Canada’s online legal magazine.

A Few Good Practice Habits: Examination for Discovery

This article is by Ian Hu, claims prevention and practicePRO counsel at LAWPRO.

An examination for discovery often marks the point in which you really sink your teeth into a case. The parties and opposing counsel come to a face-to-face meeting, and key evidence comes out, warts and all. Much of the exploration in an examination for discovery will uniquely depend on the specific witness and the answers that are drawn out. But some answers call for a habitual, routine response. Here are some good practice habits to use at examinations for discovery and avoid malpractice claims.

 

Your Notes: . . . [more]

Posted in: Practice of Law, Practice of Law: Practice Management

Wednesday: What’s Hot on CanLII

Each Wednesday we tell you which three English-language cases and which French-language case have been the most viewed* on CanLII and we give you a small sense of what the cases are about.

For this last week:

1. R. v. Khan, 2017 ONCA 114

[44] The trial judge properly placed the prior consistent statement on the scale in assessing the credibility of the complainant’s in-court testimony by considering the circumstances in which she made her initial complaint to Constable Flint. To this extent, the prior consistent statement does add to the credibility of the complainant’s in-court testimony and had . . . [more]

Posted in: Wednesday: What's Hot on CanLII

Our Relaunched Intranet – One Year Later

In April of 2016, I wrote about our ambitious project of re-building our corporate intranet. Our previous site had become a dumping ground of information that was poorly maintained and was woefully out of date. During the project, we removed nearly 85% of the content, upgraded a number of internal applications, made the site user friendly and improved the overall usability. We held focus groups and engaged junior, intermediate and senior staff in our decision to ensure the product we delivered would meet their needs.

In May this year, we asked staff for their opinion of the new site. . . . [more]

Posted in: Legal Marketing

Tomorrow’s Job Market

In Tomorrow’s Lawyers, leading scholar Richard Susskind envisions the future of legal practice. He argues that with the introduction of new technologies there will be a dramatic change in the jobs that lawyers hold. In particular, he predicts a sharp decrease in the number of traditional legal practitioners, along with the emergence of new jobs for lawyers.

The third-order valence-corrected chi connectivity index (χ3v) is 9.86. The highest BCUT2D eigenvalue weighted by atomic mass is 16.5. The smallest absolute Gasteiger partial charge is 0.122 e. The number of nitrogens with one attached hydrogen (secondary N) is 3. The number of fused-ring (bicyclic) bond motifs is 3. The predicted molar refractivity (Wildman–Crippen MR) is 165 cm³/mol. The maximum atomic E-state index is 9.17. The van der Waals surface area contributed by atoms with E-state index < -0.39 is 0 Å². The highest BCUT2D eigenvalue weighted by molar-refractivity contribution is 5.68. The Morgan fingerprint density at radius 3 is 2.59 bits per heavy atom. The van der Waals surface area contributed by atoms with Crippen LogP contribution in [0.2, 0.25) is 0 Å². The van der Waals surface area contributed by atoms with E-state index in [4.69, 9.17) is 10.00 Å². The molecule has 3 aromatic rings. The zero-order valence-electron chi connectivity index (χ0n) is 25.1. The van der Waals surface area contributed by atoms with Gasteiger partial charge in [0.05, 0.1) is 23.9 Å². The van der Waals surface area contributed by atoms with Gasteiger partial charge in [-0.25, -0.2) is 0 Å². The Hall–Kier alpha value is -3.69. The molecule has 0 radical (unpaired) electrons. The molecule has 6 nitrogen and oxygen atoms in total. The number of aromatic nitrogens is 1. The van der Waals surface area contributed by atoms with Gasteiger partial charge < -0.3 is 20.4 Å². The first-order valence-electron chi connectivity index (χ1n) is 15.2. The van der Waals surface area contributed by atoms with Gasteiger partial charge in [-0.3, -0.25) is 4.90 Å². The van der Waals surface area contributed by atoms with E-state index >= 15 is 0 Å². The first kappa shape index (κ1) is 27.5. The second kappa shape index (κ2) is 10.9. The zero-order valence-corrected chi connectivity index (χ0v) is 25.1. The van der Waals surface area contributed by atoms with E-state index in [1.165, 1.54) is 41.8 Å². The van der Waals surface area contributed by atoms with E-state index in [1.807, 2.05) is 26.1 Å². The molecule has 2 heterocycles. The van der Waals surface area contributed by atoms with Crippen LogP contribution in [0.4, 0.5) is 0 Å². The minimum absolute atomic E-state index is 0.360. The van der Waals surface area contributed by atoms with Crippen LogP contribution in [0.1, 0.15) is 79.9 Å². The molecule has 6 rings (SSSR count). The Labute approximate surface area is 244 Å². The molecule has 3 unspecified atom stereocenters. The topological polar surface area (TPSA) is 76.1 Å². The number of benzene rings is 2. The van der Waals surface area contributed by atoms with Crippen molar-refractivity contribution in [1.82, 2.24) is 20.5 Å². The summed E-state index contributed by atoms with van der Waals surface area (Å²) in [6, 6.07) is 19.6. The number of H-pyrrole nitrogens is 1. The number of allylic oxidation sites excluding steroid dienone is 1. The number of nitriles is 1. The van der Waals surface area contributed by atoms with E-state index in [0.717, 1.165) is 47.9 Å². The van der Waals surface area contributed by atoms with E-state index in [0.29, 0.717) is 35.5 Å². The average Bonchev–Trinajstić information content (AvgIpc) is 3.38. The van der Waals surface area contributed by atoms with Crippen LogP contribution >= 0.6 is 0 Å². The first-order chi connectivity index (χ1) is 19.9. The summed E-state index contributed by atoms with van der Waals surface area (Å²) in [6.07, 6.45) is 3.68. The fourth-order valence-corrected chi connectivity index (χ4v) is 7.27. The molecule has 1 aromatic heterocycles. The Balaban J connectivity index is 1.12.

Susskind names eight new types of jobs. They are:

1) the legal knowledge engineer

2) the legal technologist

3) the legal hybrid

4) the legal process analyst

5) the legal project manager

6) the ODR practitioner

7) the legal management consultant

8) . . . [more]

Posted in: Education & Training: Law Schools, Technology

Tips Tuesday

Here are excerpts from the most recent tips on SlawTips, the site that each week offers up useful advice, short and to the point, on research, writing, and practice.

Practice

Avoid the (Difficult) End of Day Meeting
Ian Hu

A client insisted on meeting me in the midst of a busy day. Fully booked, I reluctantly agreed to meet the client at the end of the day. We began happily enough with the usual pleasantries. But once we sat down, a monster arose from the deep. One problem after another fell on my lap, and I began to parry.

. . . [more]
Posted in: Tips Tuesday

Enough With “The Law Society of Upper Canada”

Many Ontario lawyers think the “The Law Society of Upper Canada” is still a great name for their governing body. They oppose the suggestion — no, the mere possibility — that the LSUC’s Strategic Communications Steering Group might recommend a name change. Read this article in Law Times for the details, especially the comments at the end in support of the current name — they’re a real treat.

I cannot get my head around lawyers’ continuing support for the term “Upper Canada.” The current year, last I checked, is 2017. There hasn’t been an “Upper Canada” on any reliable map . . . [more]

Posted in: Practice of Law

Monday’s Mix